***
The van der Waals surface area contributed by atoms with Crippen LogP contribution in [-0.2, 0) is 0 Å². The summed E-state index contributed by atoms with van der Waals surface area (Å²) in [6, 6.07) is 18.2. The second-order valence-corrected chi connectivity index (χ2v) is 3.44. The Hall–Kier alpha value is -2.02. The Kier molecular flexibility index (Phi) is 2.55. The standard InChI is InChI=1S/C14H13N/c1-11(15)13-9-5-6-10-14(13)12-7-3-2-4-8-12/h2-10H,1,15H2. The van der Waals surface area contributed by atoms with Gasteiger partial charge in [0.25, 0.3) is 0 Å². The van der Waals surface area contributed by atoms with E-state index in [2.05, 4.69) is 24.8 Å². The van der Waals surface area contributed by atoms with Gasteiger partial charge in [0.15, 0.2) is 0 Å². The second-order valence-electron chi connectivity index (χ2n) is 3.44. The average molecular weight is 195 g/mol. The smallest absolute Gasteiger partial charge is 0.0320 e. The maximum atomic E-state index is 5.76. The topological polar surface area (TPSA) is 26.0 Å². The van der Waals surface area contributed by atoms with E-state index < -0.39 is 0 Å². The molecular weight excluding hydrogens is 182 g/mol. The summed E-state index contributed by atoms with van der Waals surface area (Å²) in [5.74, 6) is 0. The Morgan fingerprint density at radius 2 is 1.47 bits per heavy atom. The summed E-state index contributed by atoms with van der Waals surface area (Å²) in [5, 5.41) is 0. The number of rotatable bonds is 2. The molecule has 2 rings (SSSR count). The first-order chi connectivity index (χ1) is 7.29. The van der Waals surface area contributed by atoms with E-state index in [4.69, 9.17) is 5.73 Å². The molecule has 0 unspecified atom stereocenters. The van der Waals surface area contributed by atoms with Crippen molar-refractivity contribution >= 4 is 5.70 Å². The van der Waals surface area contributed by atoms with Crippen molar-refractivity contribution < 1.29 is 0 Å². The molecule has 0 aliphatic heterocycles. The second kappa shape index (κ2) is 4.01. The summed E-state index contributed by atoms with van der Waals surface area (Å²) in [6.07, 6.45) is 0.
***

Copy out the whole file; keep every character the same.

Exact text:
The van der Waals surface area contributed by atoms with Crippen LogP contribution in [-0.2, 0) is 0 Å². The summed E-state index contributed by atoms with van der Waals surface area (Å²) in [6, 6.07) is 18.2. The second-order valence-corrected chi connectivity index (χ2v) is 3.44. The Hall–Kier alpha value is -2.02. The Kier molecular flexibility index (Phi) is 2.55. The standard InChI is InChI=1S/C14H13N/c1-11(15)13-9-5-6-10-14(13)12-7-3-2-4-8-12/h2-10H,1,15H2. The van der Waals surface area contributed by atoms with Gasteiger partial charge in [0.25, 0.3) is 0 Å². The van der Waals surface area contributed by atoms with E-state index in [2.05, 4.69) is 24.8 Å². The van der Waals surface area contributed by atoms with Gasteiger partial charge in [0.15, 0.2) is 0 Å². The second-order valence-electron chi connectivity index (χ2n) is 3.44. The average molecular weight is 195 g/mol. The smallest absolute Gasteiger partial charge is 0.0320 e. The maximum atomic E-state index is 5.76. The topological polar surface area (TPSA) is 26.0 Å². The van der Waals surface area contributed by atoms with E-state index < -0.39 is 0 Å². The molecular weight excluding hydrogens is 182 g/mol. The summed E-state index contributed by atoms with van der Waals surface area (Å²) in [5.74, 6) is 0. The Morgan fingerprint density at radius 2 is 1.47 bits per heavy atom. The summed E-state index contributed by atoms with van der Waals surface area (Å²) in [5, 5.41) is 0. The number of rotatable bonds is 2. The molecule has 2 rings (SSSR count). The first-order chi connectivity index (χ1) is 7.29. The van der Waals surface area contributed by atoms with E-state index in [4.69, 9.17) is 5.73 Å². The molecule has 0 unspecified atom stereocenters. The van der Waals surface area contributed by atoms with Crippen molar-refractivity contribution >= 4 is 5.70 Å². The van der Waals surface area contributed by atoms with Crippen molar-refractivity contribution < 1.29 is 0 Å². The molecule has 0 aliphatic heterocycles. The second kappa shape index (κ2) is 4.01. The summed E-state index contributed by atoms with van der Waals surface area (Å²) in [6.07, 6.45) is 0.